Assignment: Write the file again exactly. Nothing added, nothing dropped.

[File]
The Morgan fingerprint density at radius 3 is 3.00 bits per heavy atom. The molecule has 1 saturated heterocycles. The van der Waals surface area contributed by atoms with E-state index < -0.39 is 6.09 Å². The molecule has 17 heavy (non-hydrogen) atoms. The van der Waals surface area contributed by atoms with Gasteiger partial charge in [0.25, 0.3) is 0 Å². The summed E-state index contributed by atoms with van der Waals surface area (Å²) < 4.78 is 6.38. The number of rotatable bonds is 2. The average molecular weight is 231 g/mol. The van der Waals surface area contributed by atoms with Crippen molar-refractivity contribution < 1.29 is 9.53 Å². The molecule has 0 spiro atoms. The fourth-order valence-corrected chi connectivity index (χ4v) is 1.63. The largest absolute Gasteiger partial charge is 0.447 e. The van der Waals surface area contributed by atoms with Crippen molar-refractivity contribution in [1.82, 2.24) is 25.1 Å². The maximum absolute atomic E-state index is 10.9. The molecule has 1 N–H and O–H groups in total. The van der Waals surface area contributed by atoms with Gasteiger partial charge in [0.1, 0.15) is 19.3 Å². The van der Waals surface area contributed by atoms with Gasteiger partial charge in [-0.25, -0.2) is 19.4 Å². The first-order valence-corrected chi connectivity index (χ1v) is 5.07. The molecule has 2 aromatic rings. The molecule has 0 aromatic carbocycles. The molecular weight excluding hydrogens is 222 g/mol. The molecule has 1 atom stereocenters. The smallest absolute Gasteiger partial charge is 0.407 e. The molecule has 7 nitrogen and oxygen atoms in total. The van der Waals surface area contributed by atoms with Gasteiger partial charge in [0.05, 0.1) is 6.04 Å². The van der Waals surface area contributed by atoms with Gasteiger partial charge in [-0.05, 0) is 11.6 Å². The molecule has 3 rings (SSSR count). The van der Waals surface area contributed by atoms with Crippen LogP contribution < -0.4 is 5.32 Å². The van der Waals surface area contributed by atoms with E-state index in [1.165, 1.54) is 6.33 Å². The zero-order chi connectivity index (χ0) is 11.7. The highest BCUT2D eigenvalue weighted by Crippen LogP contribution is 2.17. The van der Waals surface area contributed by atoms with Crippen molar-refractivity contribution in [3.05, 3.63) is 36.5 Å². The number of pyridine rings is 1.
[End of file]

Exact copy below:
The Morgan fingerprint density at radius 3 is 3.00 bits per heavy atom. The molecule has 1 saturated heterocycles. The van der Waals surface area contributed by atoms with E-state index < -0.39 is 6.09 Å². The molecule has 17 heavy (non-hydrogen) atoms. The van der Waals surface area contributed by atoms with Gasteiger partial charge in [0.25, 0.3) is 0 Å². The summed E-state index contributed by atoms with van der Waals surface area (Å²) < 4.78 is 6.38. The number of rotatable bonds is 2. The average molecular weight is 231 g/mol. The van der Waals surface area contributed by atoms with Crippen molar-refractivity contribution < 1.29 is 9.53 Å². The molecule has 0 spiro atoms. The fourth-order valence-corrected chi connectivity index (χ4v) is 1.63. The largest absolute Gasteiger partial charge is 0.447 e. The van der Waals surface area contributed by atoms with Crippen molar-refractivity contribution in [1.82, 2.24) is 25.1 Å². The maximum absolute atomic E-state index is 10.9. The molecule has 1 N–H and O–H groups in total. The van der Waals surface area contributed by atoms with Gasteiger partial charge in [0.1, 0.15) is 19.3 Å². The van der Waals surface area contributed by atoms with Gasteiger partial charge in [-0.25, -0.2) is 19.4 Å². The first-order valence-corrected chi connectivity index (χ1v) is 5.07. The molecule has 2 aromatic rings. The molecule has 0 aromatic carbocycles. The molecular weight excluding hydrogens is 222 g/mol. The molecule has 1 atom stereocenters. The smallest absolute Gasteiger partial charge is 0.407 e. The molecule has 7 nitrogen and oxygen atoms in total. The van der Waals surface area contributed by atoms with Gasteiger partial charge in [0.05, 0.1) is 6.04 Å². The van der Waals surface area contributed by atoms with Gasteiger partial charge in [-0.05, 0) is 11.6 Å². The molecule has 3 rings (SSSR count). The van der Waals surface area contributed by atoms with Crippen LogP contribution < -0.4 is 5.32 Å². The van der Waals surface area contributed by atoms with E-state index in [1.165, 1.54) is 6.33 Å². The zero-order chi connectivity index (χ0) is 11.7. The highest BCUT2D eigenvalue weighted by Crippen LogP contribution is 2.17. The van der Waals surface area contributed by atoms with Crippen molar-refractivity contribution in [3.05, 3.63) is 36.5 Å². The number of pyridine rings is 1.